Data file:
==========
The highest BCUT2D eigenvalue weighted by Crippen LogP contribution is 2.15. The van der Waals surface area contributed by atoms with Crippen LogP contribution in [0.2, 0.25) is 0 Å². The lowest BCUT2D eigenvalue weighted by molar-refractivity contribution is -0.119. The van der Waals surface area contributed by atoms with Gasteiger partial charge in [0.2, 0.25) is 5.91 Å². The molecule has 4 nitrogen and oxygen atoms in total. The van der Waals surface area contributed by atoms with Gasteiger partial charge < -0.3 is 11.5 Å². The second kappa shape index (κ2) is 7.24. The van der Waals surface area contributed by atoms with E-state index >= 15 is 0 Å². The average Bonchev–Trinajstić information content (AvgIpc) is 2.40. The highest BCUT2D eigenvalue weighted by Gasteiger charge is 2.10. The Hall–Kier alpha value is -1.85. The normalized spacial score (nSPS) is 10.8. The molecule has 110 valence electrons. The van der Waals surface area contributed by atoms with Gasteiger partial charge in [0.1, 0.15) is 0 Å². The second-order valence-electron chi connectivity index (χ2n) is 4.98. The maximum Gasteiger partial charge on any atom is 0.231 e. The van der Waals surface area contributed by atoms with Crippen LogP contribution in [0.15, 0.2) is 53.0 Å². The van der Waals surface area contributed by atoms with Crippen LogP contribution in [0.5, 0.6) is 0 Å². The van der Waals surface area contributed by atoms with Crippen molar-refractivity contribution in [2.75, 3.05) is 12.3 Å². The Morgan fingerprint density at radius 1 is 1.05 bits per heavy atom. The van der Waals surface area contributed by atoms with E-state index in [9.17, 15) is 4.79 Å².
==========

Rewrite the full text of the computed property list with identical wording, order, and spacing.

The highest BCUT2D eigenvalue weighted by Crippen LogP contribution is 2.15. The van der Waals surface area contributed by atoms with Crippen LogP contribution in [0.2, 0.25) is 0 Å². The lowest BCUT2D eigenvalue weighted by molar-refractivity contribution is -0.119. The van der Waals surface area contributed by atoms with Gasteiger partial charge in [0.2, 0.25) is 5.91 Å². The molecule has 4 nitrogen and oxygen atoms in total. The van der Waals surface area contributed by atoms with Gasteiger partial charge < -0.3 is 11.5 Å². The second kappa shape index (κ2) is 7.24. The van der Waals surface area contributed by atoms with E-state index >= 15 is 0 Å². The average Bonchev–Trinajstić information content (AvgIpc) is 2.40. The highest BCUT2D eigenvalue weighted by Gasteiger charge is 2.10. The Hall–Kier alpha value is -1.85. The normalized spacial score (nSPS) is 10.8. The molecule has 110 valence electrons. The van der Waals surface area contributed by atoms with Gasteiger partial charge in [0.1, 0.15) is 0 Å². The second-order valence-electron chi connectivity index (χ2n) is 4.98. The maximum Gasteiger partial charge on any atom is 0.231 e. The van der Waals surface area contributed by atoms with Crippen LogP contribution in [0.15, 0.2) is 53.0 Å². The van der Waals surface area contributed by atoms with Crippen LogP contribution in [0.5, 0.6) is 0 Å². The van der Waals surface area contributed by atoms with Crippen molar-refractivity contribution in [2.75, 3.05) is 12.3 Å². The Morgan fingerprint density at radius 1 is 1.05 bits per heavy atom. The van der Waals surface area contributed by atoms with E-state index in [9.17, 15) is 4.79 Å².